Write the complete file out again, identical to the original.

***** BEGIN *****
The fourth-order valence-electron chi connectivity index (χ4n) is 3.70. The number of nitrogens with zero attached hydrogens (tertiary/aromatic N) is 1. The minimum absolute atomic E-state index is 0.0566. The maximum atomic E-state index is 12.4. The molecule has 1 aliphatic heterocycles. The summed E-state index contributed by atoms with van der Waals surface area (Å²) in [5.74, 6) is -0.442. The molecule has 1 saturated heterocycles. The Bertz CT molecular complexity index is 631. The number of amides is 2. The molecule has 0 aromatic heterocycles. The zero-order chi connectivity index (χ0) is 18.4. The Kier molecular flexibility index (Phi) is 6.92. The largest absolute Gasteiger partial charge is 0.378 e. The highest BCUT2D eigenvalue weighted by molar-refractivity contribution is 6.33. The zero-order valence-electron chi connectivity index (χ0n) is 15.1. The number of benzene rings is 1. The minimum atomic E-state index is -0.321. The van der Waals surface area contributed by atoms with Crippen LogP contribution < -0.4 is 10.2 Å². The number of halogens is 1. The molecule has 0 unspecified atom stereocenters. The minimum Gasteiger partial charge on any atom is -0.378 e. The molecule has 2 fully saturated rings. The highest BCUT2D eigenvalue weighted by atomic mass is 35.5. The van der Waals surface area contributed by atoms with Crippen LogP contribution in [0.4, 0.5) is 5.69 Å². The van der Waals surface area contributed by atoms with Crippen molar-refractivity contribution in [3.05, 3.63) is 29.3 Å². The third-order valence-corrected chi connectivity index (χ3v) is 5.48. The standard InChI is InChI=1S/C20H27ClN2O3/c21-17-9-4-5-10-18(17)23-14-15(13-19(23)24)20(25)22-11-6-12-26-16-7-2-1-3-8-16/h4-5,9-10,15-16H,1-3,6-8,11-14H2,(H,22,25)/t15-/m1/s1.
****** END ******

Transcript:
The fourth-order valence-electron chi connectivity index (χ4n) is 3.70. The number of nitrogens with zero attached hydrogens (tertiary/aromatic N) is 1. The minimum absolute atomic E-state index is 0.0566. The maximum atomic E-state index is 12.4. The molecule has 1 aliphatic heterocycles. The summed E-state index contributed by atoms with van der Waals surface area (Å²) in [5.74, 6) is -0.442. The molecule has 1 saturated heterocycles. The Bertz CT molecular complexity index is 631. The number of amides is 2. The molecule has 0 aromatic heterocycles. The zero-order chi connectivity index (χ0) is 18.4. The Kier molecular flexibility index (Phi) is 6.92. The largest absolute Gasteiger partial charge is 0.378 e. The highest BCUT2D eigenvalue weighted by molar-refractivity contribution is 6.33. The zero-order valence-electron chi connectivity index (χ0n) is 15.1. The number of benzene rings is 1. The minimum atomic E-state index is -0.321. The van der Waals surface area contributed by atoms with Crippen LogP contribution < -0.4 is 10.2 Å². The number of halogens is 1. The molecule has 0 unspecified atom stereocenters. The minimum Gasteiger partial charge on any atom is -0.378 e. The molecule has 2 fully saturated rings. The highest BCUT2D eigenvalue weighted by atomic mass is 35.5. The van der Waals surface area contributed by atoms with Crippen LogP contribution in [0.4, 0.5) is 5.69 Å². The van der Waals surface area contributed by atoms with Crippen molar-refractivity contribution in [3.05, 3.63) is 29.3 Å². The third-order valence-corrected chi connectivity index (χ3v) is 5.48. The standard InChI is InChI=1S/C20H27ClN2O3/c21-17-9-4-5-10-18(17)23-14-15(13-19(23)24)20(25)22-11-6-12-26-16-7-2-1-3-8-16/h4-5,9-10,15-16H,1-3,6-8,11-14H2,(H,22,25)/t15-/m1/s1.